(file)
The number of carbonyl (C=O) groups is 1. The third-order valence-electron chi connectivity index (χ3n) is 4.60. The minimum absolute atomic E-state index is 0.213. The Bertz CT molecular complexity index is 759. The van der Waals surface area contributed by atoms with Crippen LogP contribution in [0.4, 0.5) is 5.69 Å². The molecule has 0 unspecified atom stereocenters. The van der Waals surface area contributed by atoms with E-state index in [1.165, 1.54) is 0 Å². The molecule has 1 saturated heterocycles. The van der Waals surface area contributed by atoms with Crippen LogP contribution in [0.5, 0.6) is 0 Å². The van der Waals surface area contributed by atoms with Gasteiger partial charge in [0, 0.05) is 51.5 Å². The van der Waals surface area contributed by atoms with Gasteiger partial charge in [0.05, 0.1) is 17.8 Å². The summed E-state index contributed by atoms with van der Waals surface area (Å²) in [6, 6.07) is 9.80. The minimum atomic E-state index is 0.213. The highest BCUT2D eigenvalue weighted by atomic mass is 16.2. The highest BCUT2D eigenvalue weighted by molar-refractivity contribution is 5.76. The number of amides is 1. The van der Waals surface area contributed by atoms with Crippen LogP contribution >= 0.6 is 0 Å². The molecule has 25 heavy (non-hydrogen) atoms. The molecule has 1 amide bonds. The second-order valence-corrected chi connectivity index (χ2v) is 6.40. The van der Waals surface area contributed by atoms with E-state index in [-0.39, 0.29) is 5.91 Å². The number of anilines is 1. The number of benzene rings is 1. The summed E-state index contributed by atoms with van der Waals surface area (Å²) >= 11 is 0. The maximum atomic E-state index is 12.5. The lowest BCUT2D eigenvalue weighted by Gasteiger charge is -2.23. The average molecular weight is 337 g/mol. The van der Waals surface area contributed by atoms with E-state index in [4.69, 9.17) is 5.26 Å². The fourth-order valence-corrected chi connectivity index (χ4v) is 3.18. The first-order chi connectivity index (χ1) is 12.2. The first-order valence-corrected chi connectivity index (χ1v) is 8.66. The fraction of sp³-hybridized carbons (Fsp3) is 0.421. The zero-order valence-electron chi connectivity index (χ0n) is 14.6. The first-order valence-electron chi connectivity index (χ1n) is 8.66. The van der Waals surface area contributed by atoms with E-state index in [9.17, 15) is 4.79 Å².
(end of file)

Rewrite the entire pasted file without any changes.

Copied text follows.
The number of carbonyl (C=O) groups is 1. The third-order valence-electron chi connectivity index (χ3n) is 4.60. The minimum absolute atomic E-state index is 0.213. The Bertz CT molecular complexity index is 759. The van der Waals surface area contributed by atoms with Crippen LogP contribution in [0.4, 0.5) is 5.69 Å². The molecule has 0 unspecified atom stereocenters. The van der Waals surface area contributed by atoms with E-state index in [1.165, 1.54) is 0 Å². The molecule has 1 saturated heterocycles. The van der Waals surface area contributed by atoms with Crippen LogP contribution in [0.5, 0.6) is 0 Å². The van der Waals surface area contributed by atoms with Gasteiger partial charge in [0, 0.05) is 51.5 Å². The van der Waals surface area contributed by atoms with Gasteiger partial charge in [0.05, 0.1) is 17.8 Å². The summed E-state index contributed by atoms with van der Waals surface area (Å²) in [6, 6.07) is 9.80. The minimum atomic E-state index is 0.213. The highest BCUT2D eigenvalue weighted by atomic mass is 16.2. The highest BCUT2D eigenvalue weighted by molar-refractivity contribution is 5.76. The number of amides is 1. The van der Waals surface area contributed by atoms with Crippen LogP contribution >= 0.6 is 0 Å². The molecule has 25 heavy (non-hydrogen) atoms. The molecule has 1 amide bonds. The second-order valence-corrected chi connectivity index (χ2v) is 6.40. The van der Waals surface area contributed by atoms with E-state index in [-0.39, 0.29) is 5.91 Å². The number of anilines is 1. The number of benzene rings is 1. The summed E-state index contributed by atoms with van der Waals surface area (Å²) >= 11 is 0. The maximum atomic E-state index is 12.5. The lowest BCUT2D eigenvalue weighted by Gasteiger charge is -2.23. The average molecular weight is 337 g/mol. The van der Waals surface area contributed by atoms with E-state index in [4.69, 9.17) is 5.26 Å². The fourth-order valence-corrected chi connectivity index (χ4v) is 3.18. The first-order chi connectivity index (χ1) is 12.2. The first-order valence-corrected chi connectivity index (χ1v) is 8.66. The fraction of sp³-hybridized carbons (Fsp3) is 0.421. The zero-order valence-electron chi connectivity index (χ0n) is 14.6. The first-order valence-electron chi connectivity index (χ1n) is 8.66. The van der Waals surface area contributed by atoms with E-state index in [9.17, 15) is 4.79 Å².